I’m not going to be so hard on myself. One of the things Opal’s Farm has taught me is that nature has its own time and it’s not mine. I tell that to others all the time. Yet, I’m the first one to forget that when the “To Do” list is staring me in the face.

I’m going to find the joy in the little things that fill my day. I may or may not leave the house today. Joy surrounds me here…

Resolutions don’t quite cut it for me. I’m not sure they work for anybody – at least not those I’ve observed. However, I know that looking at what I can enjoy and do better on January 2nd does work. It’ll work again on January 3rd, on January 4th, and everyday after if I simply remember that simple question – If I was “absolutely positive that today would be my last day on Earth, would I be happy with the way I spent it?”

Climate Change, Community, Down On the Farm, Environment, Fighting Poverty, Food Equality, Food Insecurity, Food Justice, Gratitude, Hope, New Year's Day, Non-Profits, Opal's Farm, Persistence, Regeneration, Service to Others, Social Justice, Trinity River, Unity Unlimited, Inc., Urban Farming, Volunteers

Closing 2021 (Finally…)

This has been the strangest year I can remember. The ice storm in February and a frozen Trinity River, the downpours of May, a cooler than average summer, a sizzling Fall, and eighty-one-degree record high temperature on Christmas Day. I haven’t worn a jacket in a couple of weeks. It’s no wonder the plants are confused…

Confusion aside, the Fall crops are doing well, and we hope to continue our presence at Cowtown Farmers Market throughout the winter of 2022. We will not be there for the New Year’s Day market. We’re taking some much-needed time off, but we’ll be back January 8th with lots of winter produce for our you all. We can’t wait to see you!

A beautiful December Day!

We’d like to thank our awesome volunteers for all their hard work in 2021. This year has been full of hardships and surprises, but their persistence and commitment helped us finish 2021 strong.

We’d also like to thank the countless donors and supporters who’ve helped us through this rather strange year. If you’re able, please consider making an end-of-the year gift to Opal’s Farm. Help us grow in 2022 – both literally and figuratively! Go to www.unityunlimited.org/opalsfarm and hit the donate button. Even a dollar provides a meal for someone in Tarrant County.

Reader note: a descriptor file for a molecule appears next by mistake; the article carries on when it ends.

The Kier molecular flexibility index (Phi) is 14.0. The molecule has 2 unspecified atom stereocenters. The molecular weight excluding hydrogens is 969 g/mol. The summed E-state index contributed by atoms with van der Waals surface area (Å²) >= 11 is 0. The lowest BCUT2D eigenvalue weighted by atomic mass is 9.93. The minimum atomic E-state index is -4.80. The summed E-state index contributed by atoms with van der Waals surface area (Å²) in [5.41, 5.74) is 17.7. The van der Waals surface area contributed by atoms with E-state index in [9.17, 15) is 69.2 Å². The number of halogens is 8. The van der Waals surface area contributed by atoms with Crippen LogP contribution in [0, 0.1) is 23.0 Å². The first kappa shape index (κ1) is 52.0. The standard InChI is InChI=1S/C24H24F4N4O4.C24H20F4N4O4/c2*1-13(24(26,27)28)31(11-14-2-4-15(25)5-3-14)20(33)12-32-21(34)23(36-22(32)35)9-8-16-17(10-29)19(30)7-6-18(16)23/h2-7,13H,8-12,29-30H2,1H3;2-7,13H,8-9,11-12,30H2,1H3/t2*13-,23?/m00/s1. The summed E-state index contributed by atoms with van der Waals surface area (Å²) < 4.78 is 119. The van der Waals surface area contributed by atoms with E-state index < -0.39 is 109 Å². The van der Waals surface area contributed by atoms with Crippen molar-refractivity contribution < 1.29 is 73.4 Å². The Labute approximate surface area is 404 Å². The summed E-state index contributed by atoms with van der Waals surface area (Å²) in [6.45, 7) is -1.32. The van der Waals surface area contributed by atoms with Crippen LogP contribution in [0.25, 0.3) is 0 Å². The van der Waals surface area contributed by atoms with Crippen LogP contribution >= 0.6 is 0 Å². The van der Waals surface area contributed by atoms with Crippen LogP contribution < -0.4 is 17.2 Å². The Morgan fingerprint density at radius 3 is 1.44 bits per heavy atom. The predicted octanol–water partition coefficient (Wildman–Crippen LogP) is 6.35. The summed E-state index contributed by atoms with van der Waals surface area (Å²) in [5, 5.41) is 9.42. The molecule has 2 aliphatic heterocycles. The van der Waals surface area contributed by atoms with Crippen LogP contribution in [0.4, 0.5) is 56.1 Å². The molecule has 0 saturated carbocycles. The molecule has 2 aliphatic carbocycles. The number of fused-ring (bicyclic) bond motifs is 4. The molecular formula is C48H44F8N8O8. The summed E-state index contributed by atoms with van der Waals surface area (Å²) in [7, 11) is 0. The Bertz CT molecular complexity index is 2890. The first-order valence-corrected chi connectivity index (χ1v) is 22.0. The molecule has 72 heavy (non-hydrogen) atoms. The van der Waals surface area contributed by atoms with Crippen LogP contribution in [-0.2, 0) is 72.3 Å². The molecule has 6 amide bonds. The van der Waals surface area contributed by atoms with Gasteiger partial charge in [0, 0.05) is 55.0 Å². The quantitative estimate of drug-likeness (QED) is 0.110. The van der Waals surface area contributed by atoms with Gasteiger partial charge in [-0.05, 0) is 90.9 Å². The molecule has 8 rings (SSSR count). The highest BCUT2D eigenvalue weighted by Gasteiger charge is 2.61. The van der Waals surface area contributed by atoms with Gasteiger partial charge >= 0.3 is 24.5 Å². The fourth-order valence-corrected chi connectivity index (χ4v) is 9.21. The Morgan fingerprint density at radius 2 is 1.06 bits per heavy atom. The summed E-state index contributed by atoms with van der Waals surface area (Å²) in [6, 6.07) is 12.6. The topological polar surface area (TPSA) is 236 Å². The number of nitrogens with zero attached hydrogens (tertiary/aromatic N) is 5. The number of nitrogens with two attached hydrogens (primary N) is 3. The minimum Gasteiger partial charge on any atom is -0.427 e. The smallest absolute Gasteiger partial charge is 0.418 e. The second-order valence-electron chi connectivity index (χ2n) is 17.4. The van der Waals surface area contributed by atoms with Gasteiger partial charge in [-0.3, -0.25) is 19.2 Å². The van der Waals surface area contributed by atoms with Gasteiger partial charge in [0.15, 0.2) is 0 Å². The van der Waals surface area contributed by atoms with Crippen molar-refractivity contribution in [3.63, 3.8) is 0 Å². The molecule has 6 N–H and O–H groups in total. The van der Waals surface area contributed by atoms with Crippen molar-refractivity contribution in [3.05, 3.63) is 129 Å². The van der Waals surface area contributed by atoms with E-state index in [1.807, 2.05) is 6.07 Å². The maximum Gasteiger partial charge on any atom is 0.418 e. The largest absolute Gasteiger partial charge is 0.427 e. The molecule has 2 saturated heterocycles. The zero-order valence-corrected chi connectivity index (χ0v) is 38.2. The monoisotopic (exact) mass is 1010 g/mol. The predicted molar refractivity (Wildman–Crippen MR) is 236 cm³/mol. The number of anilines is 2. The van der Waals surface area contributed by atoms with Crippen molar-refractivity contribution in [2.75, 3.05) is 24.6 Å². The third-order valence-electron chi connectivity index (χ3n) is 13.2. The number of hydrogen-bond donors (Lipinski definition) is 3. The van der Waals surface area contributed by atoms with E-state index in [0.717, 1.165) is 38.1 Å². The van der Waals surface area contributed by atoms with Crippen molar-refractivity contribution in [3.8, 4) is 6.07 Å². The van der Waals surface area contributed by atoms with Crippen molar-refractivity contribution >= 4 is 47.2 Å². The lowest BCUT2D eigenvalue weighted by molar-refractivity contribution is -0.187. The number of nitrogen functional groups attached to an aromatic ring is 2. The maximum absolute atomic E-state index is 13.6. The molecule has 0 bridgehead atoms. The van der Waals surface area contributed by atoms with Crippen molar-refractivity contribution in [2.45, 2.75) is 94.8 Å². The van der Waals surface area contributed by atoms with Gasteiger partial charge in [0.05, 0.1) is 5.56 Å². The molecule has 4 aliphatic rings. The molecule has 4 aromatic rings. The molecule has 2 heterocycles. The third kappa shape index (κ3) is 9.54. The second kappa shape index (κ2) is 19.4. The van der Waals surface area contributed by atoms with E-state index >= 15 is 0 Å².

We hope you all have a Happy New Year and let’s grow together in 2022!

Christmas, Community, Down On the Farm, Faith, Fighting Poverty, Food Justice, Gratitude, Hope, Neighbors, Opal's Farm, Quotes, Service to Others, Spirituality, The Holidays, Thoughts From the Porch, Unity Unlimited, Inc., Urban Farming

Merry Christmas to Each of Us…

It’s going to be a record-setting hot Christmas here in Cowtown. Shorts and tee shirts will take the place of tasteless Christmas sweaters this year! I’m fighting the urge to go work at Opal’s Farm and enjoy this beautiful day…

I want to wish you all a very Merry Christmas from Opal’s Farm and good old Cowtown, Texas. The New Year is right around the corner and thanks to you all we have another great year ahead. We wish the same for you!

“Arise, your light has come! / Fling wide the prison door; / proclaim the captive’s liberty, / good tidings to the poor. / Arise, your light has come! / All you in sorrow born, / bind up the brokenhearted ones / and comfort those who mourn.”

Ruth Duck, “Arise, Your Light is Come” (1974)

Autumn, Awe, Community, Creation, Down On the Farm, Faith, Fall, Family, Gifts, Grace, Serenity, Spirituality

Indian Summer

The dictionary defines “Indian summer” as “1. a period of unusually dry, warm weather occurring in late autumn; or 2. a period of happiness or success occurring late in life”. It’s the first week of December and I had my morning coffee on the porch wearing a pair of shorts and a t-shirt – check off definition 1. Success is subjective, but I feel successful, and it’s come late in life. I am blessed daily to be part of Opal’s Farm and Unity Unlimited. I have a home, and a family I don’t deserve and all because of the love of an incredible God who bestows grace upon grace despite me. All in all, I’d say that’s success. So, I guess it’s Indian summer in North Texas…

Photo by Irina Iriser on Pexels.com